It is striking that Gotteschalk, in his defense of his views, not only boldly and courageously defended double predestination (election and reprobation), but also insisted that Christ died on the cross of Calvary only for the elect.

Under the heavy-handed influence of Maurus, Gotteschalk was condemned and his views were branded as heresy. Maurus handed Gotteschalk over to Hincmar of Rheims, the metropolitan bishop of Gotteschalk. The accompanying letter read in part: "We send to you this vagabond monk, in order that you may shut him up in his convent, and prevent him from propagating his false, heretical, and scandalous doctrine."

Hincmar, though a rather learned man, was also arrogant and cruel. He determined not only to keep Gotteschalk confined to the monastery, but to elicit from his monk a retraction. To accomplish this, Hincmar called a Synod at Chiersy which met in 849. The results of this Synod were fatal for Gotteschalk and his views. Gotteschalk steadfastly and courageously refused to recant, even in the face of the cruel threats of Hincmar. The Synod condemned him. They adopted decisions which approved such heretical teachings as conditional reprobation, a universal atonement, and a desire on God's part to save all men. The Synod deposed Gotteschalk from the priesthood, ordered his books to be burned, ordered him to be shut up in a monastery, and had him publicly whipped.

But the cruel Hincmar was not yet finished with his "rebellious" monk. Evidently unable to tolerate any disagreement with his position, he was determined to force Gotteschalk to recant. Within the walls of the monastery Gotteschalk was whipped so severely that he nearly died. But as he lay on the floor of his torture chamber, bloody and near death, he continued to refuse to retract his position. Even the rage of Hincmar could not elicit from this saint a denial of what he believed to be God's truth. The treatment of Gotteschalk was so cruel that it was protested by some leading clerics of his day.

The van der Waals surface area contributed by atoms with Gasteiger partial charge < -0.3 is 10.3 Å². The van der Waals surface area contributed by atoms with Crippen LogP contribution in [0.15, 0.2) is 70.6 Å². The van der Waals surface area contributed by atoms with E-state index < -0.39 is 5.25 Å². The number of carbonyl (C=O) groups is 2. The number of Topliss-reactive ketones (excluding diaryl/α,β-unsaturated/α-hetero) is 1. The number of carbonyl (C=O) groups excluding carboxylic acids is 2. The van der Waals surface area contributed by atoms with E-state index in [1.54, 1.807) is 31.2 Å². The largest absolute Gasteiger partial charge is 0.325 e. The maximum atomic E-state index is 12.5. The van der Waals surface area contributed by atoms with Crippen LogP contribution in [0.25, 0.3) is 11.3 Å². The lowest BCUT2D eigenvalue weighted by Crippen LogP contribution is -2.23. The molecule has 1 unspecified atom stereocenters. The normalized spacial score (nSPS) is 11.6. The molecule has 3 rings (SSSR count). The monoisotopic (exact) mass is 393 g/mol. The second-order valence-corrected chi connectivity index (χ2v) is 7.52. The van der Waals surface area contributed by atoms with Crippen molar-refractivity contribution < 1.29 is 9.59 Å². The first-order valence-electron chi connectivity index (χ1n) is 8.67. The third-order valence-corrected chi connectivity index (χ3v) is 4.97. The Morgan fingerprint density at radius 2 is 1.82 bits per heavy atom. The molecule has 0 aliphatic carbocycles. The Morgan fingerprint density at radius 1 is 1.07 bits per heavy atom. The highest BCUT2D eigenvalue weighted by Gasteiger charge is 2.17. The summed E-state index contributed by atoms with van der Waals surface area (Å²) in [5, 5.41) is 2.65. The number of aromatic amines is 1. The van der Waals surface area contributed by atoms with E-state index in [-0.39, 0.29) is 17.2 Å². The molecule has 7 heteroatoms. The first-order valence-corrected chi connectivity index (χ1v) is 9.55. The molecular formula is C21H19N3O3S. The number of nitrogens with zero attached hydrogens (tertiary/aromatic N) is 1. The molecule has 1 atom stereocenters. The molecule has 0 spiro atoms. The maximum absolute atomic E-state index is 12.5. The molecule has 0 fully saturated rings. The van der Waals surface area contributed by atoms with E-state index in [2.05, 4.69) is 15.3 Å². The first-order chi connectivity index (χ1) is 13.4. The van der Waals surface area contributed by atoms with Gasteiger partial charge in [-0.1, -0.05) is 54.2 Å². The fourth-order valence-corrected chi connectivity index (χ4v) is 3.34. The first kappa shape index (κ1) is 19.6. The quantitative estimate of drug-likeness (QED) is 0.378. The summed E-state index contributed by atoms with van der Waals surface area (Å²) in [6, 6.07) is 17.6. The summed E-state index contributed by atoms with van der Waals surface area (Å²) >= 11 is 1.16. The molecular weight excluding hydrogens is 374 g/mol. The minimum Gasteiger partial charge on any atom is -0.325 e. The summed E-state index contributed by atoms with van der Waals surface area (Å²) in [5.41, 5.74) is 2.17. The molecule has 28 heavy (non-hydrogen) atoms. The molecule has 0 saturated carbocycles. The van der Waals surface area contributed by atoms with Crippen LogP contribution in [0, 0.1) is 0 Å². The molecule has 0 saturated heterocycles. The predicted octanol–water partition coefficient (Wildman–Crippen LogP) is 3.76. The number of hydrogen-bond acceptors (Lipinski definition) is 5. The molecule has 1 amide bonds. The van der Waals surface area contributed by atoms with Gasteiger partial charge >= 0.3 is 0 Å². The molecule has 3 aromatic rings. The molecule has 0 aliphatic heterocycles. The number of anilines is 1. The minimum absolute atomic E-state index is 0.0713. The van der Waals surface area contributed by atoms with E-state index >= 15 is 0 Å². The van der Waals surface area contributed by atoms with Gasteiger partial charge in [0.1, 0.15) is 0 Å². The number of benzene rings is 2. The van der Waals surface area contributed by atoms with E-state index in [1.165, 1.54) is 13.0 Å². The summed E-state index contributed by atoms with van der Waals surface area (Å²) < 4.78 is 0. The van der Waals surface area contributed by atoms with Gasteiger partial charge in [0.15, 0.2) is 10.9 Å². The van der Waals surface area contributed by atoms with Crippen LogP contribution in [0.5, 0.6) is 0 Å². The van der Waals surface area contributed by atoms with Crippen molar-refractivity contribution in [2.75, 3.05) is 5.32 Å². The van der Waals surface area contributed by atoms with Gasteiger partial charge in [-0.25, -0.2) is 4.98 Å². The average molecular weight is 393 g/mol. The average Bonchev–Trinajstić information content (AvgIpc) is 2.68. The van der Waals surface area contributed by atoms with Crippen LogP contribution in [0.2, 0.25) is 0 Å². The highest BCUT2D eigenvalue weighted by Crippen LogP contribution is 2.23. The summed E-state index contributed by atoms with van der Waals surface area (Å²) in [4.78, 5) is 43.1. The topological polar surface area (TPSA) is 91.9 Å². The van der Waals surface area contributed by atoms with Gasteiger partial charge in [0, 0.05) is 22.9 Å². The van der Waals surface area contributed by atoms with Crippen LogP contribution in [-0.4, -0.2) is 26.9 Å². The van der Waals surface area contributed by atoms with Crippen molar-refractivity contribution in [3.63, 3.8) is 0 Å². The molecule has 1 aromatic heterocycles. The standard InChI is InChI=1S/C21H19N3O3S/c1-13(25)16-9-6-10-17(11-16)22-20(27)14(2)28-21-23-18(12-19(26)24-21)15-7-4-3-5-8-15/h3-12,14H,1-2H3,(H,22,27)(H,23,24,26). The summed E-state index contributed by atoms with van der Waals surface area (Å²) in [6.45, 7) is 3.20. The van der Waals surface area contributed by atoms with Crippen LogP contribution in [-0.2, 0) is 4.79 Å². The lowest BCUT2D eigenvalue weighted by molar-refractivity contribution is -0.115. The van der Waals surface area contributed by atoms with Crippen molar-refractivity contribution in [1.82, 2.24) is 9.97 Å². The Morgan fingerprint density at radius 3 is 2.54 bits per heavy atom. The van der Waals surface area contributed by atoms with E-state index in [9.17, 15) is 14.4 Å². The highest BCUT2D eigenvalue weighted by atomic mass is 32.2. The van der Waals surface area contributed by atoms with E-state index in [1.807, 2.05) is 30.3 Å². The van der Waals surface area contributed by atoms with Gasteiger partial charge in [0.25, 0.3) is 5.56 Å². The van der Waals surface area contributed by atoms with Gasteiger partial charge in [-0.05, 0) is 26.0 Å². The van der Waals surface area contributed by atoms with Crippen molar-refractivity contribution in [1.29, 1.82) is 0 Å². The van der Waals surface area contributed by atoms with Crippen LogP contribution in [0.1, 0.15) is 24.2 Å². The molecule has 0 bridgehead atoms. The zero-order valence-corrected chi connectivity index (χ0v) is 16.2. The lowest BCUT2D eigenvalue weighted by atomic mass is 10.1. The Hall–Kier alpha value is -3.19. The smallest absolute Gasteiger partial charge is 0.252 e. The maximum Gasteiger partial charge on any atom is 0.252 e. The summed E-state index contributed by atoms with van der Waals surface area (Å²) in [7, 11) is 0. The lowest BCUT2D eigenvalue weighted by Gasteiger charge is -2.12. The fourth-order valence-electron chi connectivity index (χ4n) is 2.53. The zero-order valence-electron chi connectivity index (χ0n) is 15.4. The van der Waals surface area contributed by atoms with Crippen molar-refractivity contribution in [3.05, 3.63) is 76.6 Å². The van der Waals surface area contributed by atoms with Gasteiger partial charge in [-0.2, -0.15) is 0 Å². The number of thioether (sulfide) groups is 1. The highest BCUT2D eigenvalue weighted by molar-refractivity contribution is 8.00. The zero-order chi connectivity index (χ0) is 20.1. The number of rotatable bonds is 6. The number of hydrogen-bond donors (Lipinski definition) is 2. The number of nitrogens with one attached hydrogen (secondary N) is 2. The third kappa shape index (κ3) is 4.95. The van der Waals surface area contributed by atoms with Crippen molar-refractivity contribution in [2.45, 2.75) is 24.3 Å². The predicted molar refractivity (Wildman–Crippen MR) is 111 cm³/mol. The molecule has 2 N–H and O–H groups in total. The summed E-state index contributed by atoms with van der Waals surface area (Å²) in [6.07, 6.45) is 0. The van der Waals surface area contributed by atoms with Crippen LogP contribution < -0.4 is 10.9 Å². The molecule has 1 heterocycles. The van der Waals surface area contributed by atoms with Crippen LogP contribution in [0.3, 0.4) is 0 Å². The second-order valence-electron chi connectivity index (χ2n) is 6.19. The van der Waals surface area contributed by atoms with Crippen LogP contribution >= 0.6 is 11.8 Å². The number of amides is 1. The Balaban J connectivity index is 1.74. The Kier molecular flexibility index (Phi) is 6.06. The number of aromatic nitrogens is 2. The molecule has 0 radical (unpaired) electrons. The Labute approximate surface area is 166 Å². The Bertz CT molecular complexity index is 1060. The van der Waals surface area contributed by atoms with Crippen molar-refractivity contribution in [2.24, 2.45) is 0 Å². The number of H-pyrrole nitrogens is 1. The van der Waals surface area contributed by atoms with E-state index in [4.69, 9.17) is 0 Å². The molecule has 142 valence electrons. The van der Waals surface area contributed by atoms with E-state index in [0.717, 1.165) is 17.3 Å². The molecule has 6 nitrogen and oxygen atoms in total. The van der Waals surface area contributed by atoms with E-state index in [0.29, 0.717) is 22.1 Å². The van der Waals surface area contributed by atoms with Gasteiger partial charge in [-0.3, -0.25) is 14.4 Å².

Utterly defeated by the courage of Gotteschalk, Hincmar allowed the saint to languish in prison. While imprisoned, Gotteschalk, after recovering somewhat from the cruel treatment he received, composed two confessions in which he clearly stated his views. In these confessions, which have come down to us, he gave expression to his firm conviction that the truth of God would stand. He affirmed his faith in double predestination, in the particular atonement of his Savior, and in God's sovereign purpose and will to save in Christ only those who were ordained to eternal life; while at the same time he confessed his belief that the wicked are sovereignly reprobated to hell in the way of their sins against God.

After twenty years of imprisonment, Gotteschalk died at the age of 62 or 63 in the year 868. Hincmar forbad that he be buried in consecrated ground, and the last indignity of dying outside the church was heaped on him. He died faithful to the end, a noble martyr for the cause of the truth. He died for a faith which was not again to be heard in the church until the time of Luther and Calvin some 700 years later.


With the martyr's death of Gotteschalk, events took an ominous turn in the Roman Catholic Church. The church had officially condemned the truth of Scripture and had, on its highest ecclesiastical levels, condoned heresy. The result was that from that point on the church gave official sanction to false doctrine and stretched the wings of her protection over those who opposed the truth, while destroying God's servants who defended the truth and fought for it with the courage and boldness of faith. The church set herself on a path which was to continue through the centuries until Europe ran red with the blood of countless martyrs. Crushed by the cruel and despicable Inquisition, the church of Christ could barely survive. And when God brought Reformation in the sixteenth century, the pages of the history of the Reformation were written in the blood of the saints which still cries out for vengeance.

Our Belgic Confession describes the false church as that institution which "persecutes those, who live holily according to the Word of God, and rebuke her for her errors, covetousness and idolatry" (Art. 29). Nor has Rome changed her position in the least. She is prevented in our day from carrying out her wishes; she hides her cruelty behind a mask of benevolence as she speaks of "erring brothers"; but given the right circumstances, and they may very well come, her fangs shall once again be bared, and those who stand for the truth shall have to endure the full fury of her hatred of God.

Gotteschalk was a lonely voice in a barren wasteland. His courage was great and his death a martyrdom. Hans vonSchubert is correct when he writes concerning Gotteschalk: "It is not only our right but also our obligation to regard this German Calvin as one of the first heroes of the history of our faith."